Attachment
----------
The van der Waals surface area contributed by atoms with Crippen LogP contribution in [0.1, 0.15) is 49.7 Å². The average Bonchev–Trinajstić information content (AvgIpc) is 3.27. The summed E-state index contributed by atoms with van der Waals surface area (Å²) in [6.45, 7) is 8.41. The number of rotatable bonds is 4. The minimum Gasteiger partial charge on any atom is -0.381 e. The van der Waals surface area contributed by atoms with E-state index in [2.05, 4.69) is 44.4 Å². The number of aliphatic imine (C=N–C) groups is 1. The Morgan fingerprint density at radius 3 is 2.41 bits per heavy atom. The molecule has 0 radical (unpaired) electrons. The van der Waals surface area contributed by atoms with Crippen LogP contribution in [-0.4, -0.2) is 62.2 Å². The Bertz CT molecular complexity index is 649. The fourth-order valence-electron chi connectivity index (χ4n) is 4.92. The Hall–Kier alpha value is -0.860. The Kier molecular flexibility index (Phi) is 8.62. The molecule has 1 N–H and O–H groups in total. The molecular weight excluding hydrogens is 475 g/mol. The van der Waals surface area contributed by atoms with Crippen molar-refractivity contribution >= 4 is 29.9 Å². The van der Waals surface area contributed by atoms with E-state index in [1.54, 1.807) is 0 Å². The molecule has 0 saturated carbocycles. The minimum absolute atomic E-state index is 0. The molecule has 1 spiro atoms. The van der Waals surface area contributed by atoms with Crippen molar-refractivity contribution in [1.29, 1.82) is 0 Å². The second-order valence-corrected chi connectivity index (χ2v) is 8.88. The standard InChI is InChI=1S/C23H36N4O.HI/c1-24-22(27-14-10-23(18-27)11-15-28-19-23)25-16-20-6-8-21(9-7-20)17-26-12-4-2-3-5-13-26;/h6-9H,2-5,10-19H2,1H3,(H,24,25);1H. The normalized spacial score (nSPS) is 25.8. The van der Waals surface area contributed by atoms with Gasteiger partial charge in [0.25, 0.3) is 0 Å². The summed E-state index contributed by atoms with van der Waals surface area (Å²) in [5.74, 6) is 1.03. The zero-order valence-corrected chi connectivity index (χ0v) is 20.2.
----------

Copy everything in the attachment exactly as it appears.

The van der Waals surface area contributed by atoms with Crippen LogP contribution in [0.1, 0.15) is 49.7 Å². The average Bonchev–Trinajstić information content (AvgIpc) is 3.27. The summed E-state index contributed by atoms with van der Waals surface area (Å²) in [6.45, 7) is 8.41. The number of rotatable bonds is 4. The minimum Gasteiger partial charge on any atom is -0.381 e. The van der Waals surface area contributed by atoms with E-state index in [2.05, 4.69) is 44.4 Å². The number of aliphatic imine (C=N–C) groups is 1. The Morgan fingerprint density at radius 3 is 2.41 bits per heavy atom. The molecule has 0 radical (unpaired) electrons. The van der Waals surface area contributed by atoms with Crippen LogP contribution in [-0.4, -0.2) is 62.2 Å². The Bertz CT molecular complexity index is 649. The fourth-order valence-electron chi connectivity index (χ4n) is 4.92. The Hall–Kier alpha value is -0.860. The Kier molecular flexibility index (Phi) is 8.62. The molecule has 1 N–H and O–H groups in total. The molecular weight excluding hydrogens is 475 g/mol. The van der Waals surface area contributed by atoms with Crippen molar-refractivity contribution >= 4 is 29.9 Å². The van der Waals surface area contributed by atoms with E-state index in [1.54, 1.807) is 0 Å². The molecule has 0 saturated carbocycles. The minimum absolute atomic E-state index is 0. The molecule has 1 spiro atoms. The van der Waals surface area contributed by atoms with Crippen molar-refractivity contribution in [1.29, 1.82) is 0 Å². The second-order valence-corrected chi connectivity index (χ2v) is 8.88. The standard InChI is InChI=1S/C23H36N4O.HI/c1-24-22(27-14-10-23(18-27)11-15-28-19-23)25-16-20-6-8-21(9-7-20)17-26-12-4-2-3-5-13-26;/h6-9H,2-5,10-19H2,1H3,(H,24,25);1H. The normalized spacial score (nSPS) is 25.8. The van der Waals surface area contributed by atoms with Gasteiger partial charge in [0.25, 0.3) is 0 Å². The summed E-state index contributed by atoms with van der Waals surface area (Å²) in [5.74, 6) is 1.03. The zero-order valence-corrected chi connectivity index (χ0v) is 20.2.